Adelaide Crapsey is best known as the inventor of the cinquain, a five-line poem inspired by Japanese haiku form and using an increasing syllable count (2 syllables, then 4, 6, 8, and 2 again). Crapsey's poetry has been set to music by John Duke, Lee Hoiby, and Hugo Weisgall.
Photo: Adelaide Crapsey, photographer and date unknown, publc domain
Born in Brooklyn, New York, Adelaide Crapsey studied at Vassar College, where she served as the class poet for three years and was also the basketball team manager, editor-in-chief of the Vassarion, and a member of the debating club.
She graduated in 1901 and began teaching literature in Wisconsin at her high school alma mater Kemper Hall. However, she became ill in 1903 with tuberculosis of the brain lining and was forced to leave her teaching position in 1904. In addition to writing poetry, she conducted research on the formal elements of English poetry, and her writings on the matter were published posthumously in 1918 in A Study of English Metrics.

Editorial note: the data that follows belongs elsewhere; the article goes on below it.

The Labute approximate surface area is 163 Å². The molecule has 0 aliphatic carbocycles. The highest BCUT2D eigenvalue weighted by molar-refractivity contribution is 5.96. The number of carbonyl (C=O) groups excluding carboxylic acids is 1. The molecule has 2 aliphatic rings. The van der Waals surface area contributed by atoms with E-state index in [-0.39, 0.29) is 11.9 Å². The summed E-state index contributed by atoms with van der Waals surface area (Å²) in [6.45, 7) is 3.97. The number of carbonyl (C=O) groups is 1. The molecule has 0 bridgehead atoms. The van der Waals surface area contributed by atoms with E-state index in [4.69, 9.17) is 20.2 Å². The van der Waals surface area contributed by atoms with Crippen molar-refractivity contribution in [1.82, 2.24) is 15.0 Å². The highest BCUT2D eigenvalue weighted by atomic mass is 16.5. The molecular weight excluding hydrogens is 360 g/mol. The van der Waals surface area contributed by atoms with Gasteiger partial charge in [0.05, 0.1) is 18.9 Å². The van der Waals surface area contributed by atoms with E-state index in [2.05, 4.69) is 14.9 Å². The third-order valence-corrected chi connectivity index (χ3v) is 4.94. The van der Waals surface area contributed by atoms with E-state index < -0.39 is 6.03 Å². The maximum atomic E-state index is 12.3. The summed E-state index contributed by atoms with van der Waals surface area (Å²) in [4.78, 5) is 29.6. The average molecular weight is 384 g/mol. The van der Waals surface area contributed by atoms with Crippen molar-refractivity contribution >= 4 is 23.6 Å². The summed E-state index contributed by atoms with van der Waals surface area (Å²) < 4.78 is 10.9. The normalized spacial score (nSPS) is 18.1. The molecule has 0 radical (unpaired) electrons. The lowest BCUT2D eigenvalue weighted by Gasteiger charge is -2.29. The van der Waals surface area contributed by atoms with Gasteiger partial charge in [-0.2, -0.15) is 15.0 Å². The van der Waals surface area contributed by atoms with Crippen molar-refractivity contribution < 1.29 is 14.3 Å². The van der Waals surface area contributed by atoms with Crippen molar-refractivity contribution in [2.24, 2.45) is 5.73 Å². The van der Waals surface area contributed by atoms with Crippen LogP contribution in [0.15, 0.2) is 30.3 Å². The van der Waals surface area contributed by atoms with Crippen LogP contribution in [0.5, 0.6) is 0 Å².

From 1911 to 1913, Crapsey taught at Smith College, but was forced by her illness to give up ultimately give up teaching due to her health. She died in 1914 at the age of 36.
Much of her poetry addresses the topic of death, but in an eloquent and technically interesting manner. The grace and succinctness of her verse keep it from becoming overly-emotional.
Source: Vassar College Encyclopedia